Greece – the endgame approaches

Perhaps we're finally getting near the end game for Greece. With no agreement on a coalition, there looks like there will be an election in early June (although, at time of publishing this, there are still last-ditch talks going on). The hard left socialists of Syriza look set to win a decent majority in a new contest, not surprisingly because - to an outside observer at least - their leader, 37 year old Alexis  Tsipras,  seems to be the only Greek politician whose entire demeanor doesn’t drip despair and defeat.

Where I suspect he is deluded is if he really thinks he can re-negotiate the terms of the bailout with (principally) Germany. Because if Europe caves in to Greece, then the Irish, the Spanish, the Italians will be queuing up to wiggle out of their commitments too. If this does happen (and I put it at no more than a 20% chance - not impossible but unlikely), then the only result can be a hugely inflationary exercise in printing Euros.

So you better make sure your organization’s risk assessment  include a major rise in inflation as a low probability, high impact risk event.

Much more likely however is a refusal from Germany et al to change the terms of the agreement, leaving Greece the choice of backing down or getting out of the Euro. It’s hard to see how Tsipras could back down without looking a complete fool, retreating, tail between his legs - so then Greece will be forced to leave the Euro.   He can blame the intransigence of other countries, and look to lead a national government to see Greece through the difficult couple of years adjustment. He’s a national hero if it goes OK, and at worst he still retains more credibility than if he just backs down. (I’m a believer in looking at personal motivation even in the case of major political events, as you can see!)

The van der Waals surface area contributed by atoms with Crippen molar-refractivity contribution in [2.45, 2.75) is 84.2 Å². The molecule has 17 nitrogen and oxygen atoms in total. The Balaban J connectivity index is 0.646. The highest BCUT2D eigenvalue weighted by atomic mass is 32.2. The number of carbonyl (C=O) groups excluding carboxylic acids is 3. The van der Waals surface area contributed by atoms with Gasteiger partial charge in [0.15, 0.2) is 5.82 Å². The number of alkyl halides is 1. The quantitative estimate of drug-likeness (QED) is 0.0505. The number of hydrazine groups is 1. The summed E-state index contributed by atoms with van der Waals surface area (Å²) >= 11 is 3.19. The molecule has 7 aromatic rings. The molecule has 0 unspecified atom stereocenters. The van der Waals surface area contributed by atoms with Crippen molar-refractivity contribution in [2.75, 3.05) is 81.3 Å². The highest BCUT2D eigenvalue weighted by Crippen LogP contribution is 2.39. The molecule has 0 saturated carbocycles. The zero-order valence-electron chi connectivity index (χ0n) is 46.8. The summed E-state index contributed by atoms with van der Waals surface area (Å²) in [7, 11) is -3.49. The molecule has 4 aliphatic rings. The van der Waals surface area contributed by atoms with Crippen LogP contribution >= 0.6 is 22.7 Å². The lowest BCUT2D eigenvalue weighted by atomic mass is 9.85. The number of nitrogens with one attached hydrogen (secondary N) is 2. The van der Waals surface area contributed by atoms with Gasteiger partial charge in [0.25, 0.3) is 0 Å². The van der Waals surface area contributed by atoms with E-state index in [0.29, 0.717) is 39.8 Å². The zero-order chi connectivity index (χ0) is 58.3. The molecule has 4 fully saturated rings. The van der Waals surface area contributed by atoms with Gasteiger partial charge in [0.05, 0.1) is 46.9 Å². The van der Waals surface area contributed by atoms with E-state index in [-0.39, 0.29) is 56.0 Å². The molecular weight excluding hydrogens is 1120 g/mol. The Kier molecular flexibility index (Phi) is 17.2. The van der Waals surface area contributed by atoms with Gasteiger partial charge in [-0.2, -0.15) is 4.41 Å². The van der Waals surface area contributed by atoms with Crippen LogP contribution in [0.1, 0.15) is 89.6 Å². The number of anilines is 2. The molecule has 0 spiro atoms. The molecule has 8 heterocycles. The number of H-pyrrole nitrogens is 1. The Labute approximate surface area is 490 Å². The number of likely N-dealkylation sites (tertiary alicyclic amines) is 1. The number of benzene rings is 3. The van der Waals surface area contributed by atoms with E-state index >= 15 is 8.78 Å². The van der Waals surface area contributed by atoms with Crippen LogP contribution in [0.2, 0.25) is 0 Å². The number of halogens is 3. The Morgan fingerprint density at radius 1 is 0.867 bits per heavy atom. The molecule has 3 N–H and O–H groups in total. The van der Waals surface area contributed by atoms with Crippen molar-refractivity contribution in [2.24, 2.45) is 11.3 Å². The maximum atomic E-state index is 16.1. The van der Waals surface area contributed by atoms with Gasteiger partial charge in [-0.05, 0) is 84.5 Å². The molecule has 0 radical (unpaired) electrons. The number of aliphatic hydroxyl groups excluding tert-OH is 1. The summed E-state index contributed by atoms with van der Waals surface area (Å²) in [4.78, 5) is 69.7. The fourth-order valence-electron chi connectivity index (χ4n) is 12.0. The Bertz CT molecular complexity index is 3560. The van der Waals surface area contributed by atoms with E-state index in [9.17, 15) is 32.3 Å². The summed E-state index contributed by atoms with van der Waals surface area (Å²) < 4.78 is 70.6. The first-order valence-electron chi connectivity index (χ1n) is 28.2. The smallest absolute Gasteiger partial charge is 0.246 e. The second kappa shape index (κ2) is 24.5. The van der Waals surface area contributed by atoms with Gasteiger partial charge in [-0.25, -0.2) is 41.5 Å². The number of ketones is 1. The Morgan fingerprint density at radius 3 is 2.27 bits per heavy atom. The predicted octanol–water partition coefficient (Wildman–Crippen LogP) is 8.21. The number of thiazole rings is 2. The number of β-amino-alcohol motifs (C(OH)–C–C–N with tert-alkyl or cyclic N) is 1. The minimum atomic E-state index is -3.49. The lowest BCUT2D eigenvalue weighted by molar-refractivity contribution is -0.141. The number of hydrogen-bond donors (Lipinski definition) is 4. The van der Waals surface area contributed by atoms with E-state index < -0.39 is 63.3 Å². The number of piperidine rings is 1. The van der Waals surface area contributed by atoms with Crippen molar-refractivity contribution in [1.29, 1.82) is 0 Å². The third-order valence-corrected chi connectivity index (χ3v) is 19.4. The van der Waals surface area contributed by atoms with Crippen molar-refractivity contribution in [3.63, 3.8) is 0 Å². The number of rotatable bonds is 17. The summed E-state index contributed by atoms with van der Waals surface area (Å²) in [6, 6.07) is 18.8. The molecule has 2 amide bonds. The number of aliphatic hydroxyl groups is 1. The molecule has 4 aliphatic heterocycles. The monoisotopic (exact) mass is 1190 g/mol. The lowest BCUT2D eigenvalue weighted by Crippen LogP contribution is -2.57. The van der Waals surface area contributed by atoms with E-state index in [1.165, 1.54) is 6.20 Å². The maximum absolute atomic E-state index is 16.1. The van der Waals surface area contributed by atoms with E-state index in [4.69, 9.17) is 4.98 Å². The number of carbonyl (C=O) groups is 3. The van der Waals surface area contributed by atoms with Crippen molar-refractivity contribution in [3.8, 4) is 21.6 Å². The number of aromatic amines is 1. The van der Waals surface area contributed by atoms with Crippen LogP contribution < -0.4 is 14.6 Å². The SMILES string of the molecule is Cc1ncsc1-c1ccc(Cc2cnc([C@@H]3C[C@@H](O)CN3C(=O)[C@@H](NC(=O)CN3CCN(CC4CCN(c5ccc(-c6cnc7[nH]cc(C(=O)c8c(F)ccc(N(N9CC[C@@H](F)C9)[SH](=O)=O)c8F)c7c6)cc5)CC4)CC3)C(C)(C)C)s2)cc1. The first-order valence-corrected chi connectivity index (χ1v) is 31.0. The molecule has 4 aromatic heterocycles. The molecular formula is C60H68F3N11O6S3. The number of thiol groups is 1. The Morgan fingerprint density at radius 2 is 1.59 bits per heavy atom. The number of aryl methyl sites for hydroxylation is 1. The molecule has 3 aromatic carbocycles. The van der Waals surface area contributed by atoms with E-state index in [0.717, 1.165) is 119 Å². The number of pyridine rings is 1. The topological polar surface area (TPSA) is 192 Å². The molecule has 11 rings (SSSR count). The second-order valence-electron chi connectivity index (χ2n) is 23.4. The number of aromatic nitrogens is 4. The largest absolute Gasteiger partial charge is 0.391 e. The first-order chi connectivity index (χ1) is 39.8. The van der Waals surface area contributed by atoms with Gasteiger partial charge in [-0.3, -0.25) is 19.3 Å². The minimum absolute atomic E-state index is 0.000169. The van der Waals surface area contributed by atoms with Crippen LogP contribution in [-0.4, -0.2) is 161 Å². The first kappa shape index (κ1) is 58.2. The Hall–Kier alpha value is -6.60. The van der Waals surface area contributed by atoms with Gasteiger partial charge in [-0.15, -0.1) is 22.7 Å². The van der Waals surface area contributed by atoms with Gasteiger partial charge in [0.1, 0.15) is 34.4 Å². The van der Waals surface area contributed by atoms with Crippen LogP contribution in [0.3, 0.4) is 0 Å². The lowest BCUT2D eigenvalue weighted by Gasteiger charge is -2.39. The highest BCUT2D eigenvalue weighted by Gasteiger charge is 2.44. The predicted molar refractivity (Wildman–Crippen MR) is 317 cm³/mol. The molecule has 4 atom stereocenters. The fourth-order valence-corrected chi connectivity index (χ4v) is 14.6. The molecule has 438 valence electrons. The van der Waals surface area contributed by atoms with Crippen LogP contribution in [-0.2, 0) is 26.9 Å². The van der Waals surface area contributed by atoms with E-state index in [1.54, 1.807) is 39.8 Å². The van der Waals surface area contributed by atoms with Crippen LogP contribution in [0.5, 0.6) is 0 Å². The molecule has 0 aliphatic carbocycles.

IMF World Economic Outlook database

And it probably is only a couple of years. Despite the prophets of doom, if you look at what happened to countries that had similar defaults and currency crashes, such as Argentina in 2001, things started picking up surprisingly quickly after the initial shock.

Just think how attractive Greece would be next summer with a Drachma and prices down 30% on this year. Tourism would pick up almost instantly, as would food and drink exports. Western European firms would suddenly be interested in Greece as a low cost manufacturing hub. There would of course be a lot of pain - but worse than what the people are going through now? I doubt it.

Holidays in Greece - 30% cheaper next year?

So there are a number of sensible things organizations should be doing - don’t have too much cash in Greek banks is probably the most basic advice, and look at contractual terms for any agreements with Greek firms. Indeed, if you have any exposure to the country, some serious contingency planning is probably sensible.

Now whether a Greek exit would lead to more turbulence in terms of Spain and other countries - that's another issue. Let's see what happens to Greece first!

 

First Voice

  1. 5th Columnist:

    Take a step back and it’s not so complicated.

    There’s plently of money in the world, it’s just that it’s all in the wrong place. So, all Mr Tsipras and his like want to do is take the money from where it’s no use and put it where it will be most use.

    Now who can agrue with that? Not Michael Meacher.

    http://www.guardian.co.uk/business/2012/may/02/scourge-wealth-divide

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